As the numerically pleasing 2020 approaches, we find ourselves looking to the past, celebrating the recent decade of creation, progress and the destruction that currently define our lives. Music amongst it all, serves as a wonderful footnote that can help mark certain memories and distinct images, kept with us for as long as we hear them. This list of 20 albums is an attempt to touch upon anthemic works that have struck a chord with the college students of today, and the sounds that they have grown up on.
20. Tyler, The Creator: “Flower Boy” (2017)
From the ostracized days of Odd Future and being hailed as a king of the underground, to the festival-throwing, genre-defying king of the masses that he holds strongly to today, Tyler is an artist that has truly matured right alongside us. “Flower Boy” is the diary of a misunderstood character, with full-disclosure lyrics that relate to an entire generation as if it were written for them alone. A star-studded cast of features to boot, Tyler navigates through the lo-fi angelic tune of “Boredom” to the aggression-laden “I Ain’t Got Time!” as if he were flicking a light switch. Fans and newcomers alike will leave with their own “November” of the first time hearing this project blossom in full.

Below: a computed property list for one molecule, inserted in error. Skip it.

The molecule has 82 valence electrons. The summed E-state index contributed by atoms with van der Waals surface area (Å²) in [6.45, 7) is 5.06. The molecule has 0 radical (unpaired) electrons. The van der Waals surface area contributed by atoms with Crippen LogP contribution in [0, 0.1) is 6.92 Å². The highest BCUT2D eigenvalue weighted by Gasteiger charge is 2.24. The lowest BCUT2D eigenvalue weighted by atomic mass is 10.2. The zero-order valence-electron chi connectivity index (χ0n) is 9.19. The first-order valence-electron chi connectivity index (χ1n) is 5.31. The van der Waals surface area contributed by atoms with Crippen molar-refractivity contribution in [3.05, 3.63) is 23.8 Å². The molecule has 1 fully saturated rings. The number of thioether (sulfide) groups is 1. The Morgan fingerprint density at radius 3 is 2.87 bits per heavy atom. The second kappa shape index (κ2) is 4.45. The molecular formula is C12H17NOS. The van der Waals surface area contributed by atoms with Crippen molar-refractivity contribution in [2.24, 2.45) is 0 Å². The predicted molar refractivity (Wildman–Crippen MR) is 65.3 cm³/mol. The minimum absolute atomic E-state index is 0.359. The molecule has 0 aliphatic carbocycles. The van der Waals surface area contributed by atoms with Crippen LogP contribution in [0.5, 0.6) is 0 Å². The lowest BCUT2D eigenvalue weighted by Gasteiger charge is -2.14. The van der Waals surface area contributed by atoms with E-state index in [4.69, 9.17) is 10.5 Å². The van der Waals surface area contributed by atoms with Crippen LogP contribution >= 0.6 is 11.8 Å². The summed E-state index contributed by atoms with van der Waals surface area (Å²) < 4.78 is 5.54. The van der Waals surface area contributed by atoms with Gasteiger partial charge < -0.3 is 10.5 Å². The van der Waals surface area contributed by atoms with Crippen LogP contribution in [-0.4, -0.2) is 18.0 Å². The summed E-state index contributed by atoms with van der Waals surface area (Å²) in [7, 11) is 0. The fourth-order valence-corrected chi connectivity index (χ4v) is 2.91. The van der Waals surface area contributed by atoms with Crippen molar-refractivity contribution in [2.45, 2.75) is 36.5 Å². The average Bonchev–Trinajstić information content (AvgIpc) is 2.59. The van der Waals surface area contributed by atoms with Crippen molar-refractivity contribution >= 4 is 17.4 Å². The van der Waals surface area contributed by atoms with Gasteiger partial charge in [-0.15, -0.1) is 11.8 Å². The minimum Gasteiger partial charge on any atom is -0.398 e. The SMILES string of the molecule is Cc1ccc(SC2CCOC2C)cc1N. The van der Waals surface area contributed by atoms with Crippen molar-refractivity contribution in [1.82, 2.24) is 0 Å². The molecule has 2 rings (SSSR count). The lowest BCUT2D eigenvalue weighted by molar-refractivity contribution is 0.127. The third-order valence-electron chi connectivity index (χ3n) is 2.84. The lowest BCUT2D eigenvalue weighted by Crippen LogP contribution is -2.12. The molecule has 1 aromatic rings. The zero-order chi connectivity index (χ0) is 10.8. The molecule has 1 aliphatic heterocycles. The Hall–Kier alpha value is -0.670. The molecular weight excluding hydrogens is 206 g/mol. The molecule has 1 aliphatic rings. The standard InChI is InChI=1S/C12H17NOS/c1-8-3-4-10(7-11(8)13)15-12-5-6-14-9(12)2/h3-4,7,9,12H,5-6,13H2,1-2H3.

19. SZA: “Ctrl” (2017)
2017 was a big year for the R&B push into the mainstream pop. We’re talking about the same year as Sampha’s “Process,” Tinashe, Byson Tiller, Kehlani all popping off and the back end of Solange’s 2016 masterpiece “A Seat at the Table.” What separated SZA apart from the others though was the gorgeous composition and story-telling that she expels track after track. The honesty on “Drew Barrymore” and the feeling of inferiority, to making Travis Scott sing from the soul on “Love Galore,” to the female-positivity shining on “Doves in the Wind,” “Ctrl” offers so many sides to one artist.
18. Drake: “Take Care” (2011)